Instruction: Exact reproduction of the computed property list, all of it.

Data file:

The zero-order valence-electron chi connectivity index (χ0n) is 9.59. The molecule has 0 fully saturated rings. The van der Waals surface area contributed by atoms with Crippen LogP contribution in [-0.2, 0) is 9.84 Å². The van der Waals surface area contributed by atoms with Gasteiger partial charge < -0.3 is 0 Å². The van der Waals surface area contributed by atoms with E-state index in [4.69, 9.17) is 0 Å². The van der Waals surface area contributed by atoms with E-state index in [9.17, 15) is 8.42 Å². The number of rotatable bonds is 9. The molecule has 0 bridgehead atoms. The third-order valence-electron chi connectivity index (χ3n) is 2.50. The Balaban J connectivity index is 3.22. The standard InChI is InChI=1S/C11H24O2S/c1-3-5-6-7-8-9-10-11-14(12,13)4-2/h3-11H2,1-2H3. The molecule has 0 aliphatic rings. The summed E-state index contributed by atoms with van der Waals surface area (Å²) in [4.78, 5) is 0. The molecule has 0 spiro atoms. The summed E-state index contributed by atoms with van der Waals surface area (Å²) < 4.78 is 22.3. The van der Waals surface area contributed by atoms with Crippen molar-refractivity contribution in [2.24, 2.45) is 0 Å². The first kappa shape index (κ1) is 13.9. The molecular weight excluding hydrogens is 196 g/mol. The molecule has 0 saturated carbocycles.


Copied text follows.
The zero-order valence-electron chi connectivity index (χ0n) is 9.59. The molecule has 0 fully saturated rings. The van der Waals surface area contributed by atoms with Crippen LogP contribution in [-0.2, 0) is 9.84 Å². The van der Waals surface area contributed by atoms with Gasteiger partial charge < -0.3 is 0 Å². The van der Waals surface area contributed by atoms with E-state index in [4.69, 9.17) is 0 Å². The van der Waals surface area contributed by atoms with E-state index in [9.17, 15) is 8.42 Å². The number of rotatable bonds is 9. The molecule has 0 bridgehead atoms. The third-order valence-electron chi connectivity index (χ3n) is 2.50. The Balaban J connectivity index is 3.22. The standard InChI is InChI=1S/C11H24O2S/c1-3-5-6-7-8-9-10-11-14(12,13)4-2/h3-11H2,1-2H3. The molecule has 0 aliphatic rings. The summed E-state index contributed by atoms with van der Waals surface area (Å²) in [4.78, 5) is 0. The molecule has 0 spiro atoms. The summed E-state index contributed by atoms with van der Waals surface area (Å²) < 4.78 is 22.3. The van der Waals surface area contributed by atoms with Crippen molar-refractivity contribution in [2.24, 2.45) is 0 Å². The first kappa shape index (κ1) is 13.9. The molecular weight excluding hydrogens is 196 g/mol. The molecule has 0 saturated carbocycles.